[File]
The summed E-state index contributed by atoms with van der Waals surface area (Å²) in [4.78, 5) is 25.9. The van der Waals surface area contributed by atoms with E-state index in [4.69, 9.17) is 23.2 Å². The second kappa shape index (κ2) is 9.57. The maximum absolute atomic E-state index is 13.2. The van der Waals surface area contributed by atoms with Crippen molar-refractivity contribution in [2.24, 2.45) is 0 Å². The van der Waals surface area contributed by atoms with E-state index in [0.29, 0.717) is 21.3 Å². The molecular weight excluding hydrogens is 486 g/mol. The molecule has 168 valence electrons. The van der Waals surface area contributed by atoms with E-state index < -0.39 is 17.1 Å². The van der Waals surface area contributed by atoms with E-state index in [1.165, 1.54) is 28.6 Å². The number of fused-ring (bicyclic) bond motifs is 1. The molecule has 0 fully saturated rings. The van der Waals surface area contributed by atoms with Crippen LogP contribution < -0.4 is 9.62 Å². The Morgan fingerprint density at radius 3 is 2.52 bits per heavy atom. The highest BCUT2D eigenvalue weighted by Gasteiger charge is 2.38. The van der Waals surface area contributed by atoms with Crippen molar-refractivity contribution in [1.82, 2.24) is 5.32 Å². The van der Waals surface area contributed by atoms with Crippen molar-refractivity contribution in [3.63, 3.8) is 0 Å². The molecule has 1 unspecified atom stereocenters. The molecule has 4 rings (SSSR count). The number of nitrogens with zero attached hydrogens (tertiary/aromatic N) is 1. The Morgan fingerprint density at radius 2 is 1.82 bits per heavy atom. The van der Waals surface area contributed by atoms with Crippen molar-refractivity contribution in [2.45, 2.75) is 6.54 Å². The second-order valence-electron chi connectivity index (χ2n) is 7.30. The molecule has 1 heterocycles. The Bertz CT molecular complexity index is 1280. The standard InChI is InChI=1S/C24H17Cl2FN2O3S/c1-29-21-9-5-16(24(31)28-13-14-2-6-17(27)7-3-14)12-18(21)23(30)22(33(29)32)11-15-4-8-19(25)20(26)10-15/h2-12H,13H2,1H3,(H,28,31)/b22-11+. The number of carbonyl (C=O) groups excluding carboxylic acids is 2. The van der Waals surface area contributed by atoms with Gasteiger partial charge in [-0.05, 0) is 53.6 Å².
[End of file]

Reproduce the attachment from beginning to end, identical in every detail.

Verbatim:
The summed E-state index contributed by atoms with van der Waals surface area (Å²) in [4.78, 5) is 25.9. The van der Waals surface area contributed by atoms with E-state index in [4.69, 9.17) is 23.2 Å². The second kappa shape index (κ2) is 9.57. The maximum absolute atomic E-state index is 13.2. The van der Waals surface area contributed by atoms with Crippen molar-refractivity contribution in [2.24, 2.45) is 0 Å². The van der Waals surface area contributed by atoms with E-state index in [0.29, 0.717) is 21.3 Å². The molecular weight excluding hydrogens is 486 g/mol. The molecule has 168 valence electrons. The van der Waals surface area contributed by atoms with E-state index < -0.39 is 17.1 Å². The van der Waals surface area contributed by atoms with E-state index in [1.165, 1.54) is 28.6 Å². The number of fused-ring (bicyclic) bond motifs is 1. The molecule has 0 fully saturated rings. The van der Waals surface area contributed by atoms with Crippen LogP contribution < -0.4 is 9.62 Å². The Morgan fingerprint density at radius 3 is 2.52 bits per heavy atom. The highest BCUT2D eigenvalue weighted by Gasteiger charge is 2.38. The van der Waals surface area contributed by atoms with Crippen molar-refractivity contribution in [1.82, 2.24) is 5.32 Å². The van der Waals surface area contributed by atoms with Crippen molar-refractivity contribution in [3.63, 3.8) is 0 Å². The molecule has 1 unspecified atom stereocenters. The molecule has 4 rings (SSSR count). The number of nitrogens with zero attached hydrogens (tertiary/aromatic N) is 1. The Morgan fingerprint density at radius 2 is 1.82 bits per heavy atom. The van der Waals surface area contributed by atoms with Crippen molar-refractivity contribution in [2.45, 2.75) is 6.54 Å². The second-order valence-electron chi connectivity index (χ2n) is 7.30. The molecule has 1 heterocycles. The Bertz CT molecular complexity index is 1280. The standard InChI is InChI=1S/C24H17Cl2FN2O3S/c1-29-21-9-5-16(24(31)28-13-14-2-6-17(27)7-3-14)12-18(21)23(30)22(33(29)32)11-15-4-8-19(25)20(26)10-15/h2-12H,13H2,1H3,(H,28,31)/b22-11+. The number of carbonyl (C=O) groups excluding carboxylic acids is 2. The van der Waals surface area contributed by atoms with Gasteiger partial charge in [-0.05, 0) is 53.6 Å².